The Payment Card Industry Data Security Standards (PCI DSS) have come a long way since the first version was released in 2004. Some of the payment practices that are commonplace today would have seemed impossible at that time. With changing methods of using debit and credit cards, the Payment Card Industry Security Standards Council (PCI SSC) had to alter the requirements to keep up with the most current data security concerns. The goal is always to protect the consumer’s information from potentially dangerous situations.
This year marks the 10th anniversary of the PCI SSC. With the inception of this group, compliance with PCI DSS became more widespread. As the payments industry continues to change, what does it mean for the set of guidelines that oversees smart and secure processing, storage and transmittal of information? Let’s take a look at the potential future of PCI:
Past unnecessary storage led to breaches
Before PCI became as important to merchants as it is today, many companies found themselves in data security trouble due to careless practices. To maintain and build better relationships with their customers, businesses relied on loyalty programs and consumer management. They stored client information, especially cardholder data, to analyze shopping histories. Paired with already weak security systems, keeping these materials in their database was extremely risky. Problems like easy default passwords, weak network connections and not separating sensitive information left data more susceptible to theft.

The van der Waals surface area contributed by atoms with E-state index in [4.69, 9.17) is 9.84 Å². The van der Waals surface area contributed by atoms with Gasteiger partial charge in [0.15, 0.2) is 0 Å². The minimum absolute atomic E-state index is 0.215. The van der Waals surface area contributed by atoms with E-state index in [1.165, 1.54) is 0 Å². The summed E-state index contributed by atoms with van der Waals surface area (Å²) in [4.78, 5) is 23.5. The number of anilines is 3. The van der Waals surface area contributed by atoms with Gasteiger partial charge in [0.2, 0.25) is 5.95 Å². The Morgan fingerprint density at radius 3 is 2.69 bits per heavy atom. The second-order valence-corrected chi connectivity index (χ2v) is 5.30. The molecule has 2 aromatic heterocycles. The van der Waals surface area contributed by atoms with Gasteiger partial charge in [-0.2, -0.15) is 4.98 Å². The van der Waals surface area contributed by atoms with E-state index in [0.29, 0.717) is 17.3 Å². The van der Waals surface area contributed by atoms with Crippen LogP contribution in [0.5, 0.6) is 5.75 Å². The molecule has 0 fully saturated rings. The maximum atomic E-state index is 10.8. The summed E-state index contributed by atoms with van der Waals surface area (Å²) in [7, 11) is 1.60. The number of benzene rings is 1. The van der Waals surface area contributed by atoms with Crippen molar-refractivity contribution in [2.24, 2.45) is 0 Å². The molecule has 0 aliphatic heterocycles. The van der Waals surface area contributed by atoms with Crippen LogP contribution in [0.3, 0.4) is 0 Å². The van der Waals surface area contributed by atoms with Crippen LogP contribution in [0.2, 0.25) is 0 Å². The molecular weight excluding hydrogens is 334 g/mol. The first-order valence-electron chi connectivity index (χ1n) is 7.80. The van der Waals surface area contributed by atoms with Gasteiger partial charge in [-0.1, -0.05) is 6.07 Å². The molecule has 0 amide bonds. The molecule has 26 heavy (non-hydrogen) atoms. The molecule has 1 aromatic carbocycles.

The PCI DSS came to the rescue, teaching merchants which practices were safe and which put their organizations in danger.
“It’s the 10th anniversary of the PCI SSC.”
A decade ago, a decade ahead
The PCI DSS has undergone a number of changes over the years, many of which no one could have foreseen coming. The SSC’s chief technology officer, Troy Leach, said the next 10 years will bring about the same caliber of alterations to the guidelines as the last decade has.
“If we reflect to 10 years ago, I couldn’t have imagined that we would have so many payments being run through phones and watches …” Leach told Bank Info Security. “What we need to be cognizant of is an ability to create dynamic data that changes how those transactions occur, how they work with security. And so as long as there are static data that we need to protect, the relevancy of DSS, or parts of the DSS, to control and protect that information will remain.”
PCI DSS 3.2 recently released
It’s hard to say what the SSC has in mind for future versions of the DSS, but if the newest update to the guidelines – released in April – are any indication, the council has big things in store for the future. As security threats become more high level, the organization is enacting methods to reduce their chances of occurring for merchants. Elements including the use of two-factor authentication and penetration tests can keep outside eyes from seeing and using sensitive data to their advantage, according to Security Week.
The PCI SSC aims to help merchants protect themselves and their customers from security threats at all times. Although compliance with the DSS is not mandatory, adhering to the guidelines can save merchants from paying costly penalties. It’s crucial for organizations to remain current with the newest releases of these standards, especially as security concerns continue to become more advanced.